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Pharmaceutical Manufacturing and Packing Sourcer

Measure for Measure

Risk management is an ever-present requirement in the supply chain, especially when it comes to transportation, but a few simple strategies can be put in place to monitor and minimise potential problems

Life sciences and healthcare (LSH) supply chains are arguably some of the hardest to insulate. Multiple complications can arise due to the very nature of industry itself, including anything from compliance regulation and FDA approvals to patents and counterfeiting – all of which demand different protocol depending on the market in which you are trading. While many factors can impact the smooth running of a company’s supply chain, some events are more difficult to anticipate and therefore pose the greatest threat. Environmental and even social incidents, from the Icelandic ash cloud and the Japanese tsunami to UK riots and socioeconomic or political unrest, will all have prompted businesses across the globe to risk assess their operations.

While these events can’t necessarily be anticipated, planning is vital to ensure companies are adequately insulated against risk. Having a planned and strategic approach to risk management can be a large investment; however, just one incidence of supply chain disruption can have far greater ramifications than cost alone.

This has never been truer than in the LSH industry. In an industry that stakes its reputation on accurate and timely delivery, disruption to the supply chain can have serious consequences, especially in light of key stakeholders and end customers.

The industry was severely hindered during the Icelandic volcano eruption in April 2010. A predominant reliance on air freight distribution of high value, sensitive materials that required temperaturecontrolled transportation meant goods from inventory stocks were used due to a lack of inbound resources. Those with more robust contingency plans in place, such as those that took to re-routing deliveries via road and sea, inevitably fared better during the disruption.

Logistical Challenges

Although not all crises can be anticipated, a company’s supply chain can become exposed to risk on a day-to-day basis simply as a result of the way the company chooses to manage its operation.

As recessionary pressures take hold, LSH companies are looking for ways to reduce the costs in their supply chain, but these measures can unknowingly open the organisation up to greater risk. This is further complicated by the particularly strict level of compliance obligation in LSH. Companies need to try to find a balance between regulation, providing excellent service and cost control.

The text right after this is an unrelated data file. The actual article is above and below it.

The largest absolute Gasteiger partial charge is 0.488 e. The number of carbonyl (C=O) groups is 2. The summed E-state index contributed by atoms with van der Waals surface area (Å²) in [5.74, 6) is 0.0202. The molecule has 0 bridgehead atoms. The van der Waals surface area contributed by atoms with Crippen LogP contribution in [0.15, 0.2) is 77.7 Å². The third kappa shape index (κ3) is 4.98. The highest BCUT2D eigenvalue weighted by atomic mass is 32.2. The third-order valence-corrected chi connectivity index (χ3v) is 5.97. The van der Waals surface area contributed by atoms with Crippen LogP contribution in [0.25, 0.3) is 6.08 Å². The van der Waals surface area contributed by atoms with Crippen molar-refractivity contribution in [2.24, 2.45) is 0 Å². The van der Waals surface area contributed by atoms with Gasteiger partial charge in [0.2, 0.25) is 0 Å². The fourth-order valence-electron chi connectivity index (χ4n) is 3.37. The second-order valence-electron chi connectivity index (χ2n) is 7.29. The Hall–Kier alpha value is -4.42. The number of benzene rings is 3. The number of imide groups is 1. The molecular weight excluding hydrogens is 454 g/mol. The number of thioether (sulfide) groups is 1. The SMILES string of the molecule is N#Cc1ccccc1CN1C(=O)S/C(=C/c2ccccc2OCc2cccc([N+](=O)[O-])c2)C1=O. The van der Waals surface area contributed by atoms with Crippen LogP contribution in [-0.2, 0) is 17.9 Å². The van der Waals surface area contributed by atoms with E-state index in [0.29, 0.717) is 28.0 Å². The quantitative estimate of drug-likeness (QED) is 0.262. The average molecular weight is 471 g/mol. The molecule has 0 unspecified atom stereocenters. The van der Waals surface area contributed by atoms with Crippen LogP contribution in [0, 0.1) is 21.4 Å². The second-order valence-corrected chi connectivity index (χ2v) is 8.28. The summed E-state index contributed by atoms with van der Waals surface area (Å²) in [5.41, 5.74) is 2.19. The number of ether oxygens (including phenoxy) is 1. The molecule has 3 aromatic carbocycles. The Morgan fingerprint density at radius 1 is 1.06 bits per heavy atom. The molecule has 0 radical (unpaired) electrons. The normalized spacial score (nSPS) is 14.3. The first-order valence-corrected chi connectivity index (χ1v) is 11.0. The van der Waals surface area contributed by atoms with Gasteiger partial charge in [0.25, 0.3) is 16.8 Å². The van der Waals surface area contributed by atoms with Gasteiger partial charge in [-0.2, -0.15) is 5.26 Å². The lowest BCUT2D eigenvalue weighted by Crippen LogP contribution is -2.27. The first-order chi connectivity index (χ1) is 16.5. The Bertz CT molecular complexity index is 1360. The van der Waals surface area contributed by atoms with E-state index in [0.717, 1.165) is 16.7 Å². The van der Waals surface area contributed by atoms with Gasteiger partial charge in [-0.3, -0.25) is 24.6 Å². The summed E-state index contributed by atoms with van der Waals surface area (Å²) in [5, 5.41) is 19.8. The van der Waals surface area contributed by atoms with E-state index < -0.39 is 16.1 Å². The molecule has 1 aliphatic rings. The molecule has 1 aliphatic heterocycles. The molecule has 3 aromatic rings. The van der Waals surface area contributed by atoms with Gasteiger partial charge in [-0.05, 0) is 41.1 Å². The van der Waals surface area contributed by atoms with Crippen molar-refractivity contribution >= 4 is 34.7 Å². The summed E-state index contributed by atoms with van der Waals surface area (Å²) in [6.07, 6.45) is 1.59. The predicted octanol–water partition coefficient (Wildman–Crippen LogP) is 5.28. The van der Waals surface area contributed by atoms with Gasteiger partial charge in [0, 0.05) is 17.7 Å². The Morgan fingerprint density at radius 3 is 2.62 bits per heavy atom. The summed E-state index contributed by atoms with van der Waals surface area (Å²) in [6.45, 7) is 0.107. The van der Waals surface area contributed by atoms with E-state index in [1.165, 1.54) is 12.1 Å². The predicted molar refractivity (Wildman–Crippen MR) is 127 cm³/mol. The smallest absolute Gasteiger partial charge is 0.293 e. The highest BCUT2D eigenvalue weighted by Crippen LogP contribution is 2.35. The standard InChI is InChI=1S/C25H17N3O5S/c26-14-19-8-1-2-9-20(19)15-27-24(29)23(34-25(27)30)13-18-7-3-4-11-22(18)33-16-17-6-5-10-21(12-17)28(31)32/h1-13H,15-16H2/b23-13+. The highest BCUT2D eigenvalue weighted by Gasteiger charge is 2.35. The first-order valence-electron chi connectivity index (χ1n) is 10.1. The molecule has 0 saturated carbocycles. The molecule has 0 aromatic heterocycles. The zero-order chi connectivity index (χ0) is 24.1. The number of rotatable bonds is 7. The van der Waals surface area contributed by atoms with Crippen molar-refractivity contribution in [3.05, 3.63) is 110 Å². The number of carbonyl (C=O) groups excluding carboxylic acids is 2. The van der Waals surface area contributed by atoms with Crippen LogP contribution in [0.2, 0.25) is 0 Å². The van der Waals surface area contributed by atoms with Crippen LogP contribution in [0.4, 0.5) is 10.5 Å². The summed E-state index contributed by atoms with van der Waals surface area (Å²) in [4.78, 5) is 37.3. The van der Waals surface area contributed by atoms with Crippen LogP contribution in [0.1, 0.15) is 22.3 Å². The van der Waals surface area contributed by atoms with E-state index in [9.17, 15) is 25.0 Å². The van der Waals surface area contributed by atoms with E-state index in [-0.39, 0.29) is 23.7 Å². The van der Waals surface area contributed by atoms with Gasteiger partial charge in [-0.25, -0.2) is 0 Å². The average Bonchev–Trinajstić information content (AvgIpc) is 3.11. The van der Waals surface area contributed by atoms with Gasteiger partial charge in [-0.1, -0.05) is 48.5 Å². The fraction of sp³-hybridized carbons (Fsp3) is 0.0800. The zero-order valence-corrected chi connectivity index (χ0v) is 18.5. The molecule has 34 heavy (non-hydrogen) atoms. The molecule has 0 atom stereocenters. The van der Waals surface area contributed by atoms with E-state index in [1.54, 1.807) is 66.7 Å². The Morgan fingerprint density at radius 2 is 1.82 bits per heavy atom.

There are many eventualities to consider. Companies placing an over-reliance on just one supplier can expose the business to risk if that supplier experiences distribution difficulties. Selecting an alternative supplier from the same region could also increase your risk if the same incident hinders both suppliers’ ability to manufacture the product or raw material. Furthermore, while the desire to ‘far-source’ from manufacturers overseas is an appealing prospect, as manufacturing costs tend to be lower, businesses should be mindful that the further the distance a product, ingredient or sample needs to travel, the greater the exposure to risk. A large proportion of LSH supply chains source products from India, Hong Kong and China, but with pressure to trim the fat even further, pharmaceutical production is often outsourced to multiple worldwide locations – separating the production of raw materials, active ingredients, finished products and packaging often by thousands of miles.

Businesses need to expect the unexpected. Often the greatest hindrance to constructing a robust risk management plan is not considering every outcome. To insulate against risk, companies must ensure they plan for a multitude of eventualities, with the successful management of a crisis being achieved through analysing the company’s capabilities in the following key areas:

Multiple Routes

As exemplified around last year’s Eyjafjallajökull eruption, having diversion plans in place away from an incident or event is, at a very basic level, one of the most effective ways to plan for risk. A major part of being able to effectively divert from all and any incidents is the use of multimodal transport.

Multiple Hubs